December 5, 2014
Stevie Wonder: Songs in the Key of Life
In order to be a musical legend, you need the Chops and the Vision (of a certain kind). Also, longevity. Stevie Wonder released his critically acclaimed masterpiece, Songs in the Key of Life, in 1976, over 38 years ago. It was an ambitious social and cultural work filled with over 20 songs, an R&B Opus, if you will - including hits, “Sir Duke,” “I Wish” and “Isn’t She Lovely.” It was envisioned and released at a time when albums were listening experiences, composed and arranged from start to finish and meant to be listened to that way - not just a collection of singles. It was an instant classic. Listening to Songs in the Key of Life can be an enlightening experience and listening to Stevie Wonder play the album live was epic. No, awesome. It was awesomely epic. Fantastic and epic and awesome.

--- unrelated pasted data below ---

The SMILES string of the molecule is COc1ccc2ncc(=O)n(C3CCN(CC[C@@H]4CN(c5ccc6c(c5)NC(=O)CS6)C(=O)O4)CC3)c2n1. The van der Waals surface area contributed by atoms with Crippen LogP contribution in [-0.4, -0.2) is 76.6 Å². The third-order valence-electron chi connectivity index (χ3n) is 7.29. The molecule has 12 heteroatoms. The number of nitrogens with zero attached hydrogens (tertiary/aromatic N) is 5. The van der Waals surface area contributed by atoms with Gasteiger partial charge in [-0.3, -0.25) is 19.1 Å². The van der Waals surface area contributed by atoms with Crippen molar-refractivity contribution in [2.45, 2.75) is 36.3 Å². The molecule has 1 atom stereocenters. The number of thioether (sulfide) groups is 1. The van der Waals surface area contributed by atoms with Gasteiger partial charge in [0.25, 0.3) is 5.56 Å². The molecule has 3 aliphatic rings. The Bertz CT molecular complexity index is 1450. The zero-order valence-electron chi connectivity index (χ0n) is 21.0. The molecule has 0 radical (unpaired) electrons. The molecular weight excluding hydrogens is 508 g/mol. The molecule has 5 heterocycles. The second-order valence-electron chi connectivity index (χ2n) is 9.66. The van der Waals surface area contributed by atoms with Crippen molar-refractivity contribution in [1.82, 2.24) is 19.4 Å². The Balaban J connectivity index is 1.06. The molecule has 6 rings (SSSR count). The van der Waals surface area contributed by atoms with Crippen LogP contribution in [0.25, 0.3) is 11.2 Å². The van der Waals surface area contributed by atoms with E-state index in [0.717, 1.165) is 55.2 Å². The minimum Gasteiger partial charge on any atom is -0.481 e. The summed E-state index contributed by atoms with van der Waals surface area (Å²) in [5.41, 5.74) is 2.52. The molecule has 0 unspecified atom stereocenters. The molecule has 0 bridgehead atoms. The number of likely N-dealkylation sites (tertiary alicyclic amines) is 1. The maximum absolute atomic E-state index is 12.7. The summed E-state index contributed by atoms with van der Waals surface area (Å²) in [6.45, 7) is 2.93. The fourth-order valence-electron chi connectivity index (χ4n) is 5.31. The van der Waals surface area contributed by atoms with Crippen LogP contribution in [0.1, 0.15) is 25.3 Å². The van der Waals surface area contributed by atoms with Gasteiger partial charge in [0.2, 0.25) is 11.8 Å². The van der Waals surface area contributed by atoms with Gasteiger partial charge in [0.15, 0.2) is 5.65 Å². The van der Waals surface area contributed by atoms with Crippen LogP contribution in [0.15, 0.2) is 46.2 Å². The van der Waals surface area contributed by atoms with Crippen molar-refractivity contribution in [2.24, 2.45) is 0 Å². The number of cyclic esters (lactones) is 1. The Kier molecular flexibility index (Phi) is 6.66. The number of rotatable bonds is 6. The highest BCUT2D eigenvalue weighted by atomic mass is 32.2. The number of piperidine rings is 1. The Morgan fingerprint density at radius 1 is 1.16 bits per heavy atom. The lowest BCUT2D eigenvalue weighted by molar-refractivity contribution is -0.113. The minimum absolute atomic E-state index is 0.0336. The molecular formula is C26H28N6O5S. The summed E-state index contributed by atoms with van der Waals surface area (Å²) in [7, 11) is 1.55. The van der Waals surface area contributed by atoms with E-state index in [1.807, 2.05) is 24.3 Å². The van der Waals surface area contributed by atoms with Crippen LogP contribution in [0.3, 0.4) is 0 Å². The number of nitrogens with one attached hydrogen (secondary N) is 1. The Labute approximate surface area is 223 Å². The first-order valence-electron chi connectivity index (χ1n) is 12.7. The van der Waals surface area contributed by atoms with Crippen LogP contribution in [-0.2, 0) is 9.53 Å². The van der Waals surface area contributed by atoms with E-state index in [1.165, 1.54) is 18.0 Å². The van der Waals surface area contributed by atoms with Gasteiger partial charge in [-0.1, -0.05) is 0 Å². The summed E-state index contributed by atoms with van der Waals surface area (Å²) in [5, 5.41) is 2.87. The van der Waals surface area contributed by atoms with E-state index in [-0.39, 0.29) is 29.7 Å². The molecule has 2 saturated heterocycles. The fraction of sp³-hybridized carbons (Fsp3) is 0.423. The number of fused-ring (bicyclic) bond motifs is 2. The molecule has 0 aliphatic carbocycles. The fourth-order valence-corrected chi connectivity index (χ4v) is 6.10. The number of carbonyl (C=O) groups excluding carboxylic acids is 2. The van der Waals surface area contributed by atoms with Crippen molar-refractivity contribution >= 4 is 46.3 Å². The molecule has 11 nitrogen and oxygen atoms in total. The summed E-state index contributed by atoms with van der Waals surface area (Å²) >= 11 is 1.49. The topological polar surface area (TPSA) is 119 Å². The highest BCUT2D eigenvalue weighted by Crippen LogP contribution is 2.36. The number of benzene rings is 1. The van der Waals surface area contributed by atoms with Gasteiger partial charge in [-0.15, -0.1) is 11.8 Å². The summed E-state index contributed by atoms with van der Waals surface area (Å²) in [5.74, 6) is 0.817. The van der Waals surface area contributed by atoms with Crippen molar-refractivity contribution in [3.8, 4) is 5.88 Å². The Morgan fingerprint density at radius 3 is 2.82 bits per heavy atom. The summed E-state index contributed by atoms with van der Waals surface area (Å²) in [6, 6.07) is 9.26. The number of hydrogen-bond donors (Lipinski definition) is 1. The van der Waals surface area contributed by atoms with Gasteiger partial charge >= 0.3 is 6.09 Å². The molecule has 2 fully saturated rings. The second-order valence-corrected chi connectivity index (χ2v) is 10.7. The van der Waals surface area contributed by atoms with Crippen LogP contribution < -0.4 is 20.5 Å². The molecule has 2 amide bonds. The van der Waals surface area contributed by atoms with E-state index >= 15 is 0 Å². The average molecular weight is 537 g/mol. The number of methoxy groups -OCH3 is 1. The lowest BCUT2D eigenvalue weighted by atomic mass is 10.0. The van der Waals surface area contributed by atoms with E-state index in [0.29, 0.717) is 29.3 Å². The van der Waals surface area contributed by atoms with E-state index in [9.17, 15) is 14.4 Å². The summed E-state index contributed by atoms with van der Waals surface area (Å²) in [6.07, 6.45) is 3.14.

In fact, the only complaint that I can think of is that there was too much talking. Stevie can be a bit of a chatterbox once he gets going, thanking God and each musician in his (more than) 30-member band, praising the sublime talents of India Arie (correctly so), who performed with him, and introducing his brother (who co-wrote “Have a Talk with God”) and his daughters and introducing Sheila E (who received an enthusiastic reception) and explaining each song and introducing Dave Chappelle who came on during the encore to play a half-hearted tambourine. When you have songs as well-crafted and powerful as those on Songs in the Key of Life, the music can do the talking. The chatting continued even during the encore when he played a medley of hits, abruptly stopping several songs after just a verse in order to demand that he be called “DJ Tik Tik Boom.” This was a bit frustrating since I would have loved to hear all of “Signed, Sealed, Delivered,” “For Once in My Life,” “Master Blaster (Jamming),” or “Do I Do.” Fortunately, he did play all of “Living for the City” and a rousing “Superstition” (two of my favorites) to end the night.